To alleviate some of the space concerns, Sony has at least put the ports on the side of the projector and the air vents and exhaust are positioned on the front. This means you can place the projector right up against the back wall of your room without affecting cooling.
Sadly, there’s no electronic lens cover which is a real shame particularly at this price point. Instead, you will have to remember to put the plastic cover over the lens when not in use.
Crucially, the 520ES offers generous levels of lens shift (85% vertical and 31% horizontal) with a 2.06x zoom, giving it some flexibility when it comes to installation and room size. As a testament to this, my Panasonic projector could only muster an 88-inch 16:9 widescreen picture in my dedicated media room which is limited to a throw distance of 3.53 metres, but the 520ES produced a bright 110-inch image at the same distance. Both the zoom and focus are motorised so you can adjust them via the remote control.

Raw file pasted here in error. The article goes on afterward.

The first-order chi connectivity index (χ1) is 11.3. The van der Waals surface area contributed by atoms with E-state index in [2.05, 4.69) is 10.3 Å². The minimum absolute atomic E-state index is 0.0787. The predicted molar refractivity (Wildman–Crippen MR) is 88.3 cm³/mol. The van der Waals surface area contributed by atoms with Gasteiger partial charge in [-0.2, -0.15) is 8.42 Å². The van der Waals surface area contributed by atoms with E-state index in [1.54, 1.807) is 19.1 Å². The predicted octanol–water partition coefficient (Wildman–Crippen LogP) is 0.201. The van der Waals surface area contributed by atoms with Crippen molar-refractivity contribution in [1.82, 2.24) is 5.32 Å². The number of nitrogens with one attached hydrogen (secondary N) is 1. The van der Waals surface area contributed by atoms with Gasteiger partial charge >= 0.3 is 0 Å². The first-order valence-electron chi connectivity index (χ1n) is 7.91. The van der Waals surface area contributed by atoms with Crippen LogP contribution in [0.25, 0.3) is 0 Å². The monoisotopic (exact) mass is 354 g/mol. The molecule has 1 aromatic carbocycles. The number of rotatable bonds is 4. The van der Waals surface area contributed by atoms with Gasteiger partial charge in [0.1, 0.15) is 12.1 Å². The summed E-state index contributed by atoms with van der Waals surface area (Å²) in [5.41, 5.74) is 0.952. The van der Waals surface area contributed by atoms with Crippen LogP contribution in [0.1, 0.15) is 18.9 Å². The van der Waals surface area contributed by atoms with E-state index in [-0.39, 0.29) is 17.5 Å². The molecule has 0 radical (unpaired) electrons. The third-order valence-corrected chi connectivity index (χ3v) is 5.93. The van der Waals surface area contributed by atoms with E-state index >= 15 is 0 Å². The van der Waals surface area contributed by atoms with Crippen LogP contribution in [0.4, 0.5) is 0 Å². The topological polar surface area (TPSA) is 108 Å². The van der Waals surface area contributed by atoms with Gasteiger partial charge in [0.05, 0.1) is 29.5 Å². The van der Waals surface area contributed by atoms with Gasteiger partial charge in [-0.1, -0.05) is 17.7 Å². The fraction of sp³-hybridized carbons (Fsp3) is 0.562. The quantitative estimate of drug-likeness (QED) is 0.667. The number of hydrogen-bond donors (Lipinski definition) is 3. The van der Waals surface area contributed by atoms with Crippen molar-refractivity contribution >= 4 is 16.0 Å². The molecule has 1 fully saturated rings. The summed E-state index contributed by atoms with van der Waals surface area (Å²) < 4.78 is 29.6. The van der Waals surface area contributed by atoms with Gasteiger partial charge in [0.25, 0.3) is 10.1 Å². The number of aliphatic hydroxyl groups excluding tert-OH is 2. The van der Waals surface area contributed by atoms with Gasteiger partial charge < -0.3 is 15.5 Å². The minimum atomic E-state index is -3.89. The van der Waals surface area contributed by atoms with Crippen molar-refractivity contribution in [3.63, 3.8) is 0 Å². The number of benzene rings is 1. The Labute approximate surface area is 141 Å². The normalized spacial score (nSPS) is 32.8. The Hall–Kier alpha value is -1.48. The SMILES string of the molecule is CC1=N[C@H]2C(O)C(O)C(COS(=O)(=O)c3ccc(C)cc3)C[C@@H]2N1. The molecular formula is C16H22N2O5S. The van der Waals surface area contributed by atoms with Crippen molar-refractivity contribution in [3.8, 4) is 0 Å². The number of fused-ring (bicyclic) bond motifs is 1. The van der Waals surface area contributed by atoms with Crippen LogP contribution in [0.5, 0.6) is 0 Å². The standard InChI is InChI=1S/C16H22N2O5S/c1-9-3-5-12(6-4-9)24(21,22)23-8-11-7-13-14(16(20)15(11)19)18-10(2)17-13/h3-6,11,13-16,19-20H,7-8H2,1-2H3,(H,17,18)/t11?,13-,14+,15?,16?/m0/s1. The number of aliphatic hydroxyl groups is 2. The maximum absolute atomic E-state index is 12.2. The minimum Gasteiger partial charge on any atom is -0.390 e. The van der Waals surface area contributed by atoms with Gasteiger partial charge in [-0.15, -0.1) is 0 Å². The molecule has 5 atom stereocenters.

As is the case with most projectors, you can output an image of up to 300-inches provided you have a large enough light-controlled room and a screen to match. Though it’s worth remembering with home theatre projects that picture brightness can drop off dramatically at its maximum image size so you’ll want to keep the picture below 150-inches to maintain optimal picture quality.
Read more: Sony X9300D and X8500D UHD 4K TV review
The projector is equipped with two HDMI ports though only one of the two is HDCP 2.2 compatible. Given that most will choose to use up only one HDMI port for connecting their AVR, this isn’t much of an issue.
The 520ES is one of the few projectors on the market capable of playing Ultra HD Blu-rays with HDR and at a 10-bit colour depth. However, videophiles should note that the HDMI port is limited to 10.2Gb/s bandwidth instead of the more up to date standard of 18Gb/s which supports higher frame rates. This means that while most Ultra HD Blu-ray content will playback at 10-bit with 4:2:2 colour subsampling, 4K material encoded at 50 or 60 frames a second typically found in sports and music concerts, will drop down to 8-bit 4:2:0. Considering the price tag, we would have liked to have seen Sony future-proof the projector with full-bandwidth HDMI 2.0 ports.
Outside of HDMI, there’s an Ethernet slot for IP control, the obligatory RS232 Serial port and a USB port for software updates.
The 520ES does take quite a long time to warm up and cool down, which can become bothersome if you typically turn your projector on multiple times a day.